Many have a very strong reaction to these words. Breast cancer. How many have a mother, sister, daughter, or friend who have had breast cancer? Many people.
Breast cancer is very well known in people. But not so much in dogs.
Dogs get breast cancer? Yes, they do. We don’t call it by the same name; in dogs we call it mammary cancer, but the mammary gland is the bulk of the body part and the disease is very similar.
Strange that we don’t call it breast cancer in the dog, don’t you think (that is a topic for another day!)
The hardest thing to realize for many guardians out there is that dogs actually have what we would call a breast. When a mass grows in this area, I have never, not once, heard a guardian talk about breast cancer.
Signs of breast cancer in dogs include the following:
- small nodules within the mammary tissue (they feel like BB’s)
- larger nodules within the mammary tissue but still under the skin
- bloody discharge from the nipple
- straw colored discharge from the nipple
- pus-like discharge from the nipple
- larger, deeper growths in the mammary tissue that protrude visibly and can be seen
Female dogs who have been surgically sterilized (spayed) before their first heat, which is usually around 6 months of age, are essentially free of breast (mammary) cancer.
As the spay age increases, this protection drops.
(It should be noted that early spay is associated with increased risks of other types of cancer however, such as osteosarcoma and transitional cell carcinoma).
It is still debated as to whether spaying once mammary cancer has developed in dogs actually help the problem, and the evidence over the last couple of decades is mixed at this time.
The most critical thing to remember is that if you have a female dog who has a bump in the area around the teat (nipple), please get it checked. Many of these growths are life threatening. And if you have a female dog who is not spayed, or was spayed later in life (at more than 6 months of age), examination of the mammary tissue of your dog may be a life saver.
Breast exam in dogs?
Yes, you heard it here first. But absolutely, yes, breast exam in dogs who are not spayed or have been spayed late.
How do you do it?
Many dogs like to lay on their sides or back. This can help but is not critical as a canine breast exam can be done with a dog standing too.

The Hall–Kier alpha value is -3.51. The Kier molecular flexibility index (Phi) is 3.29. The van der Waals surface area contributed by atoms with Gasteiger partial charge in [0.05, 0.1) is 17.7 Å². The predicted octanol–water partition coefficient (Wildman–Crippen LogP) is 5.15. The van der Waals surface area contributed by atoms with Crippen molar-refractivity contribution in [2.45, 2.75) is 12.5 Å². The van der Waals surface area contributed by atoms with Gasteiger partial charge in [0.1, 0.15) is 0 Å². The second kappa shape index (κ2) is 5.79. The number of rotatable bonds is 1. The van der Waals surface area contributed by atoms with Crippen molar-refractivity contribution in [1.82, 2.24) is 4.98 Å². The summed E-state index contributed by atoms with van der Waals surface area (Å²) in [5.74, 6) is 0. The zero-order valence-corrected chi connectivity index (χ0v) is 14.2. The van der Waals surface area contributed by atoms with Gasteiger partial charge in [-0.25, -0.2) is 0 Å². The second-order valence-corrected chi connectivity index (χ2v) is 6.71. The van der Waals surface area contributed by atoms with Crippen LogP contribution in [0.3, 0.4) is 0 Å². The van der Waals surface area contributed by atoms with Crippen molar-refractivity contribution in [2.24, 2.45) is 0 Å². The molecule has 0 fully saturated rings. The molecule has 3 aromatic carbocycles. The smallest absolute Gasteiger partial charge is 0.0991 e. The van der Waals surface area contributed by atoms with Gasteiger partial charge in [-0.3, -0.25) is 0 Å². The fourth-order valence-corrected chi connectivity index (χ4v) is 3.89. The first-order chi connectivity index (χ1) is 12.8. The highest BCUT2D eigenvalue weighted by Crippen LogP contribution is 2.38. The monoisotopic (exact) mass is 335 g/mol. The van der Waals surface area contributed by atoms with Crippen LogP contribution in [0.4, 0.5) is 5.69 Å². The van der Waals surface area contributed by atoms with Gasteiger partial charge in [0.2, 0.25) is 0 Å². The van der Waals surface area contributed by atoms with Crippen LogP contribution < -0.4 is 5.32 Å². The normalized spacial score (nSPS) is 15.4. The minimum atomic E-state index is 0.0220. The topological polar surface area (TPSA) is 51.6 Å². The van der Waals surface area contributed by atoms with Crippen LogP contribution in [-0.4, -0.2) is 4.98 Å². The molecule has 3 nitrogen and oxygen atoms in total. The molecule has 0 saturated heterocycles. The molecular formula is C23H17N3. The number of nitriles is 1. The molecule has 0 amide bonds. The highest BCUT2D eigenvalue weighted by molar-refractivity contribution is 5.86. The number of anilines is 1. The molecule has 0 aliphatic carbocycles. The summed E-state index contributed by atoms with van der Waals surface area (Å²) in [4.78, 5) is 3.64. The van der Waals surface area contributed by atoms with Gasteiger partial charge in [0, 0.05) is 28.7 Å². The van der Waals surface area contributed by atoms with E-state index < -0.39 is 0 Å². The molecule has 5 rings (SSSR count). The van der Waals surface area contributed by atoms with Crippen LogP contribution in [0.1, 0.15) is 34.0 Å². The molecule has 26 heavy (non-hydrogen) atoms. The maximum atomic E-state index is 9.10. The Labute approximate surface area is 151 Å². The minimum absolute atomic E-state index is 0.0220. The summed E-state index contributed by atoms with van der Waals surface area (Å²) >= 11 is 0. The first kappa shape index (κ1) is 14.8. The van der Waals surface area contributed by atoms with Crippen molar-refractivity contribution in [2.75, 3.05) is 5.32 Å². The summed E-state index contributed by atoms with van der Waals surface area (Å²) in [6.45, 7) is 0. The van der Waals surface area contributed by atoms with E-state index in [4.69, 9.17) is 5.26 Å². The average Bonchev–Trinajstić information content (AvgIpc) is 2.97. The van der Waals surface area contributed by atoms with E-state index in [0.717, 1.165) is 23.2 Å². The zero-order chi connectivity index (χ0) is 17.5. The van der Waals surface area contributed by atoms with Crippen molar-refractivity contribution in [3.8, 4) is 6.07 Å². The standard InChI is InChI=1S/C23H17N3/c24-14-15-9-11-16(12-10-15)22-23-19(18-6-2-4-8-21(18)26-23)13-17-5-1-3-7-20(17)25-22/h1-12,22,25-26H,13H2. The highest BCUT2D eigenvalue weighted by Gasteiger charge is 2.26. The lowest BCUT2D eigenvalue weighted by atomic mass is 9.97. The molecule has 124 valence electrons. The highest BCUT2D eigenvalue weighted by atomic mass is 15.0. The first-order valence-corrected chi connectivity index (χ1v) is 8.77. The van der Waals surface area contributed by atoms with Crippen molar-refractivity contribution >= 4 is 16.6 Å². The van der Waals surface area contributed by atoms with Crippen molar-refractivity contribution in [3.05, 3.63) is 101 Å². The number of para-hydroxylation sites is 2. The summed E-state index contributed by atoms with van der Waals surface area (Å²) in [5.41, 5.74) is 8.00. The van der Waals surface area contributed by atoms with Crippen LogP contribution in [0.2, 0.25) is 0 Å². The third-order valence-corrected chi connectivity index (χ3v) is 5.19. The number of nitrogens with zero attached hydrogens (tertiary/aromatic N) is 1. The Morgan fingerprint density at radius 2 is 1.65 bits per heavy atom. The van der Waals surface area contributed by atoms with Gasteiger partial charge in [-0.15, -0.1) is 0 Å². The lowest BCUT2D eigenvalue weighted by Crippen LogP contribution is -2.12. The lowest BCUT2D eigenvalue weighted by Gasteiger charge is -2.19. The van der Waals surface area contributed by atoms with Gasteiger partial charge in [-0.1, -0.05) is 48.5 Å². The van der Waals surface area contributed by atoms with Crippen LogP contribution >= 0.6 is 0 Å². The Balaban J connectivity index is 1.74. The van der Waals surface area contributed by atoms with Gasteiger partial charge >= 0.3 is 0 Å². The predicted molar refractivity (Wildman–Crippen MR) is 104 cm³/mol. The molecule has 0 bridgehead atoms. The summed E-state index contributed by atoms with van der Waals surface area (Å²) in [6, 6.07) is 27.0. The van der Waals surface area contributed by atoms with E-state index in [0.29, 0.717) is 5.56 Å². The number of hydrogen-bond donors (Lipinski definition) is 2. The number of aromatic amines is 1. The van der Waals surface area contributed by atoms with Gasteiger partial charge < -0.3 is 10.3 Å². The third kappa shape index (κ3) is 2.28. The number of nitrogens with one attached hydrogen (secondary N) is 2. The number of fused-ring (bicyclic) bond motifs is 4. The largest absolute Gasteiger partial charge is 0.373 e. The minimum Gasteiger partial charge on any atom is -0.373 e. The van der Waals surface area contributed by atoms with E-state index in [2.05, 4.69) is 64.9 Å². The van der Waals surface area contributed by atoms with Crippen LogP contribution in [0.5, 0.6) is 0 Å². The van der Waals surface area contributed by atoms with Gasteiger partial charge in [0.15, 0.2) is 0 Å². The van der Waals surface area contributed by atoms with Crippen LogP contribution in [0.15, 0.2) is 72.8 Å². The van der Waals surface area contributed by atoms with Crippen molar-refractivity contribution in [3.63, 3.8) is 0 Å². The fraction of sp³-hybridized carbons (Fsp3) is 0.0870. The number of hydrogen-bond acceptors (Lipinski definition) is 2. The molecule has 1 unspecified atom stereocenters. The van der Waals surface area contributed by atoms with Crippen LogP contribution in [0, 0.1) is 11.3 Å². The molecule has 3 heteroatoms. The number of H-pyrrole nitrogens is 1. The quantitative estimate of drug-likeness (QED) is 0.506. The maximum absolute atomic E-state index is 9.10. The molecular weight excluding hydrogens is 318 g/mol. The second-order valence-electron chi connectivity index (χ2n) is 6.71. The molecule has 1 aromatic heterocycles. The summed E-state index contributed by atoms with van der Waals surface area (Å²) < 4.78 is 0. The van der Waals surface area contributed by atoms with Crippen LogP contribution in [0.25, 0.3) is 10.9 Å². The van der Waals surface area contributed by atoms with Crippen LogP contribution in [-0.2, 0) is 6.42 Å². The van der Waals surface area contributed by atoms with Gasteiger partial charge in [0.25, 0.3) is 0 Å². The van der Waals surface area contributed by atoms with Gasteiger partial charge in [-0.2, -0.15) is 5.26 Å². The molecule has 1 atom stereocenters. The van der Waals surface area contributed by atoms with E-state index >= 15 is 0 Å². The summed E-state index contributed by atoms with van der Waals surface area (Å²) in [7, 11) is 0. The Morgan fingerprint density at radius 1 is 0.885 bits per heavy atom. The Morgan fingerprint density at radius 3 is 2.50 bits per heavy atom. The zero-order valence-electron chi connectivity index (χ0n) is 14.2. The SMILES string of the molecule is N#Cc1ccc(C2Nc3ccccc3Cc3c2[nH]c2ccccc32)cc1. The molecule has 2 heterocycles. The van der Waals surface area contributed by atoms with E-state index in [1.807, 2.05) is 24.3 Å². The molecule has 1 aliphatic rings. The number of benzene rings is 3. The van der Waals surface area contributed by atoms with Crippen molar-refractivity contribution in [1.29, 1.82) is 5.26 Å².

Dogs normally have 10 mammary glands, although you see some extras or some missing here and there as variations. There are two rows of 5 going down the length of the body, one on the left and one on the right.
Find the first teat on the left and right sides. I use two separate techniques. First, keep fingers flat and fan through the mammary tissue up and down the axis of the torso (head to tail) and feel for “blips”, or bumps passing under your fingertips. Go left to right as well.
Next, gently press the mammary tissue between the thumb and the index finger with middle finger. Push your fingers together with the mammary tissue between them and move the thumb across the index and middle finger in a circular motion. Feel for “blips” between your fingers.
How often to do an examination like this on your dog? I would suggest every month or so for female dogs above the age of 7 years.
Isn’t that about right for a breast exam?
Mammary cancer in dogs is best treated with a combination of different Full Spectrum steps. In my patients, I use surgery, diet changes, Apocaps, deliberate efforts to increase life quality, reduction in body fat (a risk factor for mammary cancer), immune boosting and other supplements, touch therapies, and more. This cancer does not respond very well to chemotherapy as a rule.
For more practical tips on diagnosing and treating this condition, check out The Dog Cancer Survival Guide.